What is CX, how is it different from UX, and how does investing in customer experience can prove to be a good investment for your business? In this article, we’ll dig deep into CX and how data can help you improve it.
Did you know that according to research, on average, every $1 invested in UX brings $100 in return—culminating into an ROI of a whopping 9,900%?
Furthermore, data also suggests that when UX improves the customer experience, it raises a company’s KPIs up to 83% in conversion lift. Clearly, improving your user experience (UX) can have a positive and powerful effect on your customer experience (CX).
In this blog, we will look at the primary difference between UX and CX, and deep-dive to understand how you can integrate UX into your CX, organically. Let’s get started.
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The primary difference between UX and CX
User Experience (UX) is about the experience people feel while interacting with your product/brand. It circles around the user’s perception of your brand. Furthermore, it is typically measured with metrics such as success rate, abandonment rate, etc.
Customer Experience (CX), on the other hand, encapsulates all the conversations and interactions a person has with your brand with respect to the quality of service or the product in question.
You can leverage the power of various customer support tools such as AI-powered chatbots, a comprehensive knowledge base, etc., to ensure that your customer experience is seamless and convenience-driven. There are different markers to judge its success, such as the overall experience, your user’s likelihood to recommend the brand/product to others, etc.
Quite simply, UX is product-driven (and is a part of CX), which empowers the brand to deliver a superior product (think: website, product, or app) and a better all-around customer experience to the users. In contrast, CX is customer-driven, which allows the customer to have an overall positive experience with the brand.
How to integrate UX into CX and enhance the CX
There are three tried-and-tested ways in which an integrated UX can drive better CX:
1. Use UX to focus on driving an open communication channel for a convenience-driven CX
A UX-driven organization can make it easier for customers to contact the brand and provide invaluable feedback on what’s working for them (and what’s not). In other words, your user experience should focus on creating easy-to-find channels and platforms that allow customers to connect with the brand easily and provide real-time feedback.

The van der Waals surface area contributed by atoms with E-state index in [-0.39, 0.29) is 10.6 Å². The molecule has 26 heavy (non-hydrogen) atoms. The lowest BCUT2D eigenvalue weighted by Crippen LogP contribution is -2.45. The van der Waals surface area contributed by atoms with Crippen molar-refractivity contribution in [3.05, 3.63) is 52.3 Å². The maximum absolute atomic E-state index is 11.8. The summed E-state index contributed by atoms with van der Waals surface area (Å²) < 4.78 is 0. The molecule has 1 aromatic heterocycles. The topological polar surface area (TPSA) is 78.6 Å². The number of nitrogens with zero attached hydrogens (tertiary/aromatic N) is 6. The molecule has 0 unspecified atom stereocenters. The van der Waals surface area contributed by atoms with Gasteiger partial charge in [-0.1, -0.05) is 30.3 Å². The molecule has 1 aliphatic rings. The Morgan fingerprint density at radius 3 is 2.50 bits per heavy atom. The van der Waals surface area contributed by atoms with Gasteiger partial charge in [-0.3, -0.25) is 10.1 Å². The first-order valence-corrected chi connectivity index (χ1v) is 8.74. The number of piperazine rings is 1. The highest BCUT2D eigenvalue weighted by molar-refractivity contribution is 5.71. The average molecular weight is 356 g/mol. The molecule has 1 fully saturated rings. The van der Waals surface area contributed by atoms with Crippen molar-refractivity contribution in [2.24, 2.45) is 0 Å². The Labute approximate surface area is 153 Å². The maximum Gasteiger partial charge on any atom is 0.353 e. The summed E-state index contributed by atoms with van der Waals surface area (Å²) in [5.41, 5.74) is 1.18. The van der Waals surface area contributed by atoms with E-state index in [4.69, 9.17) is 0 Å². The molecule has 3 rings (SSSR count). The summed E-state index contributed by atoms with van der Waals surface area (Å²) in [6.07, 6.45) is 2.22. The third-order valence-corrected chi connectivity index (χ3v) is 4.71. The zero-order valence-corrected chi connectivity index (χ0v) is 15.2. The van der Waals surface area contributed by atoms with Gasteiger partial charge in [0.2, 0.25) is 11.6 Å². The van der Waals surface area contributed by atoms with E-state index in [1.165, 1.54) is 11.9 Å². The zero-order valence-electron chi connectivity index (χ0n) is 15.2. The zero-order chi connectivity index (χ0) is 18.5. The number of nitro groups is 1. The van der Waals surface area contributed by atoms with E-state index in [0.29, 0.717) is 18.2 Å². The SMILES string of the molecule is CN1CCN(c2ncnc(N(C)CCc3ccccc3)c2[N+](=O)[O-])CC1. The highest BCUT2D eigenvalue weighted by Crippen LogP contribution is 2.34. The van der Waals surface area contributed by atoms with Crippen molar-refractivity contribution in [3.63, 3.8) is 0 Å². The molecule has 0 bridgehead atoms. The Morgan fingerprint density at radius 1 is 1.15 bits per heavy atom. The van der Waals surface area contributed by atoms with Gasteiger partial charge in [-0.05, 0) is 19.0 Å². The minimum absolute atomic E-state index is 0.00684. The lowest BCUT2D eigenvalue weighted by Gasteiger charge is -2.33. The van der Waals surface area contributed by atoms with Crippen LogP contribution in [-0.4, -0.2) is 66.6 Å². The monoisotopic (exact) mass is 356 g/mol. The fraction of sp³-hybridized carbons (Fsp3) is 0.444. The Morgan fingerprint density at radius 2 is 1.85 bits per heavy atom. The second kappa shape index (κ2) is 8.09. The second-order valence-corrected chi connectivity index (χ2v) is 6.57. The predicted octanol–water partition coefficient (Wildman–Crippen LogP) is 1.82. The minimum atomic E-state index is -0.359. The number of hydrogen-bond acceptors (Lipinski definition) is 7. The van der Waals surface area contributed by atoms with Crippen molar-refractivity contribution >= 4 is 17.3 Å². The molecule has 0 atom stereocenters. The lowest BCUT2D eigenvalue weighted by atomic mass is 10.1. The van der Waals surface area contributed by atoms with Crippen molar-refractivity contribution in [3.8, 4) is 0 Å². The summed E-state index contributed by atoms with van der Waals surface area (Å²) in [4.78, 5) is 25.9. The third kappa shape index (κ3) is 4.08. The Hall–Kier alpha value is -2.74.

For instance, you can integrate a chatbot within your website so that customers can find important information at the click of a button (quite literally) and improve the overall quality of the customer experience, as SoBo stylist demonstrates below:
Integrating the right communication channel at the right point within your website/app can elevate your customer experience by leaps and bounds.
2. Demonstrate to customers how their feedback is being valued by using a UX-powered communication channel
If you are collecting user feedback, it is important to communicate to the customers how their feedback is being incorporated in various ways to the overall user experience. This can elevate the customer experience as the customers feel valued, cherished, and heard by the brand.
Here’s an excellent example of an email by Shopify which clearly communicates why it is asking users to provide their insightful feedback:
By honestly and clearly communicating to users about what you’re doing with your data collection measures, you’ll connect with your users in a deeper, more intimate fashion.
3. Offer UX-centric data and context across teams and channels
It is critical for brands to include the Customer Support and Sales teams within the product designing process to pave the way for a powerful CX. In fact, your UX team should actively seek out cross-functional input from various teams to be able to roll out relevant, useful, and value-driven products that keep the customer at the forefront always.
Next, let’s deep-dive to understand how you can leverage data to drive an improved customer experience.
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How to leverage data to design a better CX